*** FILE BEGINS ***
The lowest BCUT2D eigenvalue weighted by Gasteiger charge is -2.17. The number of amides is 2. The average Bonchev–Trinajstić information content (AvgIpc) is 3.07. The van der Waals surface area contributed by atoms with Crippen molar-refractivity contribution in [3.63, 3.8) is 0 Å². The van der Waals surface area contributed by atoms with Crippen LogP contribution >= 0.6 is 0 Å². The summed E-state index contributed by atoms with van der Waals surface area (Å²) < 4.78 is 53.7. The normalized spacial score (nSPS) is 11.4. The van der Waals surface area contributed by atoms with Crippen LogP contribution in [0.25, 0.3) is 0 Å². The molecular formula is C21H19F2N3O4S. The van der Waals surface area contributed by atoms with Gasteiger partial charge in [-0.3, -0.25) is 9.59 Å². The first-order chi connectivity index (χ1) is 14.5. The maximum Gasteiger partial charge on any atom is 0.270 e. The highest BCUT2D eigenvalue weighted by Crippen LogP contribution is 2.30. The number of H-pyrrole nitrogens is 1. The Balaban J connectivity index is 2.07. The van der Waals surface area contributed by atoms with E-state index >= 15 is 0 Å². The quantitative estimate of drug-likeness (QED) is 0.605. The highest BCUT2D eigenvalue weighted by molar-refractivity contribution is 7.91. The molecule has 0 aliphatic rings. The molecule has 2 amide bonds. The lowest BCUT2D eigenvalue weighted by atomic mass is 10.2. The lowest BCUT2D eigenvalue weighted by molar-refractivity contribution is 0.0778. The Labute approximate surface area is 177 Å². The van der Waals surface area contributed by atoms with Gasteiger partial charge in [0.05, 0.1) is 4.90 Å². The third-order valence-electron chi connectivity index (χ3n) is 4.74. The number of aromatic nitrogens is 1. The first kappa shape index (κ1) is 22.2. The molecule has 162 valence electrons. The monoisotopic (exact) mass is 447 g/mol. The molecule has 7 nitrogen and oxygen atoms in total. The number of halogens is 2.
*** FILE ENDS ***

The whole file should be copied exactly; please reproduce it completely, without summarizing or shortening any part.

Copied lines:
The lowest BCUT2D eigenvalue weighted by Gasteiger charge is -2.17. The number of amides is 2. The average Bonchev–Trinajstić information content (AvgIpc) is 3.07. The van der Waals surface area contributed by atoms with Crippen molar-refractivity contribution in [3.63, 3.8) is 0 Å². The van der Waals surface area contributed by atoms with Crippen LogP contribution >= 0.6 is 0 Å². The summed E-state index contributed by atoms with van der Waals surface area (Å²) < 4.78 is 53.7. The normalized spacial score (nSPS) is 11.4. The van der Waals surface area contributed by atoms with Crippen LogP contribution in [0.25, 0.3) is 0 Å². The molecular formula is C21H19F2N3O4S. The van der Waals surface area contributed by atoms with Gasteiger partial charge in [-0.3, -0.25) is 9.59 Å². The first-order chi connectivity index (χ1) is 14.5. The maximum Gasteiger partial charge on any atom is 0.270 e. The highest BCUT2D eigenvalue weighted by Crippen LogP contribution is 2.30. The number of H-pyrrole nitrogens is 1. The Balaban J connectivity index is 2.07. The van der Waals surface area contributed by atoms with E-state index >= 15 is 0 Å². The quantitative estimate of drug-likeness (QED) is 0.605. The highest BCUT2D eigenvalue weighted by molar-refractivity contribution is 7.91. The molecule has 0 aliphatic rings. The molecule has 2 amide bonds. The lowest BCUT2D eigenvalue weighted by atomic mass is 10.2. The lowest BCUT2D eigenvalue weighted by molar-refractivity contribution is 0.0778. The Labute approximate surface area is 177 Å². The van der Waals surface area contributed by atoms with Gasteiger partial charge in [0.05, 0.1) is 4.90 Å². The third-order valence-electron chi connectivity index (χ3n) is 4.74. The number of aromatic nitrogens is 1. The first kappa shape index (κ1) is 22.2. The molecule has 162 valence electrons. The monoisotopic (exact) mass is 447 g/mol. The molecule has 7 nitrogen and oxygen atoms in total. The number of halogens is 2.